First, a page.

Unless you had a predilection towards that “pump up the jams” garbage during the 90’s, you most likely had to find a way to tolerate the dominance of the grunge wave over the popular music scene. Songs about despair, depression, and pill-popping took over rock radio, and you might have had to flip over to a jock jams tune to find anything remotely positive or encouraging. Luckily, there were some gems that came from the grunge movement, and often enough, the MUSIC was good.  Continue reading

Growing Up 90’s: The Wallflowers- “6th Avenue Heartache”

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Sirens ring, the shots ring out

A stranger cries, screams out loud

I had my world strapped against my back

I held my hands, never knew how to act.”

Jakob Dylan was a storyteller, just like his old man (Bob, in case you didn’t know), except that his lyrics and vocals were a whole hell of a lot more intelligible. Fronting The Wallflowers, Dylan brought “6th Avenue Heartache,” a song he wrote about his experiences living in New York, to the band’s album Bringing Down The Horse, and made it their first hit.  Continue reading

Growing Up 90’s: Blink-182- “A New Hope”

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In honor of this week’s much-anticipated release of Star Wars: The Force Awakens,  which is the seventh volume of every nerd’s favorite cinematic saga, The No Seatbelt Blog will remain in kind, by presenting a most appropriate song for this newest edition of “Growing Up 90’s.” From Blink-182’s seminal 1997 pop-punk album Dude Ranch came “A New Hope,” a deep track on the record about a pubescent obsession with Princess Leia. The band’s Mark Hoppus leads the listener through his fantasy about falling asleep and waking up next to the heroine from those legendary first three films. Continue reading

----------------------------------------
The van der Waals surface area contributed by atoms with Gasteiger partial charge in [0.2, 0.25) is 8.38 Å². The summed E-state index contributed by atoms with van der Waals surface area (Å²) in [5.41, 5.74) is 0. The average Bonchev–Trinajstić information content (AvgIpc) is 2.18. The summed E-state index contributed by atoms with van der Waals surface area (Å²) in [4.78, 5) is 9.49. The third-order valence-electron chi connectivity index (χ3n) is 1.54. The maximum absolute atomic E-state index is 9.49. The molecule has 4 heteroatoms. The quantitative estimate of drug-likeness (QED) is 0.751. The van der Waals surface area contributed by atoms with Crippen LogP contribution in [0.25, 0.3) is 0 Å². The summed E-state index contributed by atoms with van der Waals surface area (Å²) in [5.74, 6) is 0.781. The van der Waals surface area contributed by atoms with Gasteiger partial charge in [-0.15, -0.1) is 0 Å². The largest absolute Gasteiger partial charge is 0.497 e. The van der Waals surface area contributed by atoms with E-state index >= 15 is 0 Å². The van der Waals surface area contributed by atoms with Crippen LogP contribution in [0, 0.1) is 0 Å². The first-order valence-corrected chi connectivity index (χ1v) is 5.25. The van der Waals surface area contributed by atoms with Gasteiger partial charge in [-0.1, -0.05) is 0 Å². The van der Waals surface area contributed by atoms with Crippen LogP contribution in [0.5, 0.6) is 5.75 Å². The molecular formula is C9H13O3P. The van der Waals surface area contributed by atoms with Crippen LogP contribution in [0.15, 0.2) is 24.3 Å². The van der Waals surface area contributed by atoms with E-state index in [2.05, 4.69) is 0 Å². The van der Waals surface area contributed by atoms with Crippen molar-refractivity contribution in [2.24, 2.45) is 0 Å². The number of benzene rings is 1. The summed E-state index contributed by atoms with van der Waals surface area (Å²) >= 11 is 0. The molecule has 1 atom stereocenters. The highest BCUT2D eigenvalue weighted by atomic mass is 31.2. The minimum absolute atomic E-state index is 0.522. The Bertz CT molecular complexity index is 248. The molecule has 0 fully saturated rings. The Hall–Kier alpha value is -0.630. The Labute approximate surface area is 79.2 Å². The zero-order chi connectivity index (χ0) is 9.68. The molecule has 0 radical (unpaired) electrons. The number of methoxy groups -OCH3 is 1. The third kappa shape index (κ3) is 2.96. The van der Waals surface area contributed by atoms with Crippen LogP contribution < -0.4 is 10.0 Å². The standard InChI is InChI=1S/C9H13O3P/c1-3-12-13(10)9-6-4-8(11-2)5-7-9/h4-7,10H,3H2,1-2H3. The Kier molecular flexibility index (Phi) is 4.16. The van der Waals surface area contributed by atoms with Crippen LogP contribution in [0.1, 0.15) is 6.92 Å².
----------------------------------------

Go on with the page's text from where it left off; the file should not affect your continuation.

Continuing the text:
Growing Up 90’s: Matthew Sweet- “Sick of Myself”

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Twenty years on, I remember the first time that I heard “Sick of Myself” by Matthew Sweet. My cousin Brian had just gotten the record from whence it came, 100% Fun.  Brian had just gotten into playing the guitar, so we used to sit and listen to all kinds of music, and this particular song stuck with me after all this time. I wouldn’t recognize anything else from the album right now, and the only other song I’ve ever heard from Sweet is “Girlfriend,” mostly because of its appearance on one of the original Guitar Hero games. Continue reading

Growing Up 90’s: Everclear- “Heartspark Dollarsign”

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Coming from the band that named itself after the grain alcohol that could strip the paint off a car (but people still willingly ingest…still boggles my mind), Everclear’s “Heartspark Dollarsign” was a song that delved into the ugliness of racism, and the love that is needed to rise above it. The song, written by the band’s lead singer Art Alexakis, centers around an interracial relationship, with the protagonist having to deal with grief from his racist family members for having the nerve to date a black girl, seeing past the color of her skin and loving her for what she is.  Continue reading